Sunday football is as American as apple pie, reality TV and outdoor music festivals all put together.
For football fans, it’s a weekly holiday that makes hugging bartenders and high-fiving strangers acceptable — even if only for a few hours.
But an NFL lockout would put the kibosh on more than just bar lines and fantasy league invitations — it would be a direct shot to restaurants, cable and dish providers, advertisers and, of course, the city of Las Vegas.
Fans of the NFL would be forced to take a hiatus from a cavalcade of stars like Brady and Manning.
Granted, all of this is hypothetical, as NFL Commissioner Roger Goodell and his cronies still have plenty of time to negotiate new terms for a collective bargaining agreement with the players.
But it can’t hurt to entertain the potential of such a void — just ask Pac-10 Commissioner Larry Scott.
In an interview last month with Yahoo! Sports’ Rivals.com, Scott suggested the conference had thought about playing Sundays, though obviously it is a vision predicated on many other plans.
“We certainly are monitoring the situation,” Scott said in the interview. “We have no plans in place at this time, but you want to be prepared and consider all options.”
He might call it being prepared, but I call it being quietly innovative.
The Pac-10 needs to shake things up, more than just adding two schools and changing a few logos. I’m talking the kind of move that makes people notice you, whether they want to or not.
What better way to make the most of an unfortunate situation than for the conference to seize control of a day already synonymous with watching football?
Who needs Rodgers and Brees when you have pro-prospects like Luck and Barkley willing to play for free each week?
I realize this would involve more than just some simple maneuvering by the NCAA, the Pac-10 and the networks that regularly broadcast Sunday games (CBS, FOX and ESPN).
But if ignorance can be bliss for a few moments, why shouldn’t Scott think long and hard about making this work if the chips fall his way?
The SEC and Big 12 have their own networks. The ACC broadcasts a majority of its games on ESPN. Even schools like TCU and Boise State, which hail from outside the major conferences, get more national exposure than any Pac-10 school.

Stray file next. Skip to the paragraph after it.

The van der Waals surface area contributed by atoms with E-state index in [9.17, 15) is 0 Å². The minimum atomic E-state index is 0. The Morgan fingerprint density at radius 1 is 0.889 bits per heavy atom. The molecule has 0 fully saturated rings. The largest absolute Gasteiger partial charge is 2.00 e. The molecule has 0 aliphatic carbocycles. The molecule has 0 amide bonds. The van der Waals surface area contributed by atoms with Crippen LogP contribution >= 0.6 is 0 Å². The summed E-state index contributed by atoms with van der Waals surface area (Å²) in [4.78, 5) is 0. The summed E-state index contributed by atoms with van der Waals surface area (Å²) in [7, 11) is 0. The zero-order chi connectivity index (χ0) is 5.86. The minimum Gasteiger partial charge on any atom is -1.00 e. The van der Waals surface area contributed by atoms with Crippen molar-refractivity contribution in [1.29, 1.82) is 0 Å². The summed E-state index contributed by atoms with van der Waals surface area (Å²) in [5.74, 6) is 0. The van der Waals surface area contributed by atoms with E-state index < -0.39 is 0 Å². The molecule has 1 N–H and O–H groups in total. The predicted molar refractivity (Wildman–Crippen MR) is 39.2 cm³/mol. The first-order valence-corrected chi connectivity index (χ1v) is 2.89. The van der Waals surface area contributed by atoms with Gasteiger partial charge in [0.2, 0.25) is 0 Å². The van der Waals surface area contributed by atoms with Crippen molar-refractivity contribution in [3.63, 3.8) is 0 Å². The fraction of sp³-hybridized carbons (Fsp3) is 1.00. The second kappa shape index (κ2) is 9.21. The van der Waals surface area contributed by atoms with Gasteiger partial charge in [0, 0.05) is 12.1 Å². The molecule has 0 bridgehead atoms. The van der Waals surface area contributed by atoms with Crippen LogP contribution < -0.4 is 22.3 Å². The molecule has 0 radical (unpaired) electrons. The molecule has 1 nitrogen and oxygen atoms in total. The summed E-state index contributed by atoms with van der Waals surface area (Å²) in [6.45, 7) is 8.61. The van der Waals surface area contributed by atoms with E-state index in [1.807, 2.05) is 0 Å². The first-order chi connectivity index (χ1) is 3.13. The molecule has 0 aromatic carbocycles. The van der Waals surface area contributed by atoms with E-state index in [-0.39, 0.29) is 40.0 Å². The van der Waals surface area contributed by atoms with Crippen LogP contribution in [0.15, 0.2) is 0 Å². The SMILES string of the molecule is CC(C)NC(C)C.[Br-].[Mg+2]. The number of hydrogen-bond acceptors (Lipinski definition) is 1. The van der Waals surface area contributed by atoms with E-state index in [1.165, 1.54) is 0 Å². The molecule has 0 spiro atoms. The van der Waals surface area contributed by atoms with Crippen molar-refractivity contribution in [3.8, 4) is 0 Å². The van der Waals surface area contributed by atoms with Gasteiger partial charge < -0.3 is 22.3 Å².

At a time in the collegiate landscape when East Coast and Southeast biases have clouded perception of what the Pac-10 has to offer, isn’t this a chance to flip the script?
When approached about this same topic, Arizona Athletic Director Greg Byrne noted this wouldn’t even be the first time the conference has been asked to adapt to playing on different days of the week.
“Thursday night football hasn’t been around forever, and we adjusted to that,” Byrne said. “Sunday is a day a lot of people look to watch football. You would get good exposure.”
I come from the school of thought that any kind of publicity is good publicity.
That might seem moronic, but do you really want to root for a school that plays in the least-televised conference of any of the major six?
Sure, USC, Oregon and even Stanford get on ABC or ESPN from time to time. But imagine that every Sunday for three whole months.
It will never compare to the quality of play that exists at the professional level, but it will allow your school the opportunity to get more than an occasional showcase.
Call me a dreamer, but if things can’t be resolved in the NFL, this looks like a chance for the Pac-10 to make lemonade.
“For The Love Of The Game” runs Wednesdays. To comment on this article, visit dailytrojan.com or email Dave at firstname.lastname@example.org.